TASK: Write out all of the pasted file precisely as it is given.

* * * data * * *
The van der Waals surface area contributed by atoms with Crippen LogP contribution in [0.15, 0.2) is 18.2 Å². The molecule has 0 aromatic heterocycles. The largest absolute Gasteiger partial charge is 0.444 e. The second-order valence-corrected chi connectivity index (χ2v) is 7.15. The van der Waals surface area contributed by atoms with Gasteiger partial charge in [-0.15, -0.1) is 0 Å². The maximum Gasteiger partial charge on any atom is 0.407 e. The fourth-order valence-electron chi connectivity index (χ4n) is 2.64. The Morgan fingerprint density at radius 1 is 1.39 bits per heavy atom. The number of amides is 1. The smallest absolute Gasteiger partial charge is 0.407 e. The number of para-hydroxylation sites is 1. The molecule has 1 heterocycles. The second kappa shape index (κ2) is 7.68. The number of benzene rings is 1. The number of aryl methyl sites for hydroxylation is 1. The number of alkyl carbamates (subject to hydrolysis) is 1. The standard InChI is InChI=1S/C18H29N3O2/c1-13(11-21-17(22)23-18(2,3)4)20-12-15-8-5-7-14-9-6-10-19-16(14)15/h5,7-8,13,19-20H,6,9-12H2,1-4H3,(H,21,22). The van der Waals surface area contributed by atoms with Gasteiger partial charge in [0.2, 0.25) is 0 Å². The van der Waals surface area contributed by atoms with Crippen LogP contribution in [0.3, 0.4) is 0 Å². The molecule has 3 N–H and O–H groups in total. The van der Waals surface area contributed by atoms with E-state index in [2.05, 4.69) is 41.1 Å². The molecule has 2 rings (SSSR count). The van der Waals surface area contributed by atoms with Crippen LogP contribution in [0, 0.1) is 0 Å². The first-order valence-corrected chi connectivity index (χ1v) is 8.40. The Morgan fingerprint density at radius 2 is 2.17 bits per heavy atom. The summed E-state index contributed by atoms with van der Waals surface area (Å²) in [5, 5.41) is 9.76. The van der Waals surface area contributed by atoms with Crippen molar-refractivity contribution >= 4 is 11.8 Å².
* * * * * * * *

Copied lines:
The van der Waals surface area contributed by atoms with Crippen LogP contribution in [0.15, 0.2) is 18.2 Å². The molecule has 0 aromatic heterocycles. The largest absolute Gasteiger partial charge is 0.444 e. The second-order valence-corrected chi connectivity index (χ2v) is 7.15. The van der Waals surface area contributed by atoms with Gasteiger partial charge in [-0.15, -0.1) is 0 Å². The maximum Gasteiger partial charge on any atom is 0.407 e. The fourth-order valence-electron chi connectivity index (χ4n) is 2.64. The Morgan fingerprint density at radius 1 is 1.39 bits per heavy atom. The number of amides is 1. The smallest absolute Gasteiger partial charge is 0.407 e. The number of para-hydroxylation sites is 1. The molecule has 1 heterocycles. The second kappa shape index (κ2) is 7.68. The number of benzene rings is 1. The number of aryl methyl sites for hydroxylation is 1. The number of alkyl carbamates (subject to hydrolysis) is 1. The standard InChI is InChI=1S/C18H29N3O2/c1-13(11-21-17(22)23-18(2,3)4)20-12-15-8-5-7-14-9-6-10-19-16(14)15/h5,7-8,13,19-20H,6,9-12H2,1-4H3,(H,21,22). The van der Waals surface area contributed by atoms with Gasteiger partial charge in [0.2, 0.25) is 0 Å². The van der Waals surface area contributed by atoms with Crippen LogP contribution in [0.3, 0.4) is 0 Å². The molecule has 3 N–H and O–H groups in total. The van der Waals surface area contributed by atoms with E-state index in [2.05, 4.69) is 41.1 Å². The molecule has 2 rings (SSSR count). The van der Waals surface area contributed by atoms with Crippen LogP contribution in [0, 0.1) is 0 Å². The first-order valence-corrected chi connectivity index (χ1v) is 8.40. The Morgan fingerprint density at radius 2 is 2.17 bits per heavy atom. The summed E-state index contributed by atoms with van der Waals surface area (Å²) in [5, 5.41) is 9.76. The van der Waals surface area contributed by atoms with Crippen molar-refractivity contribution >= 4 is 11.8 Å².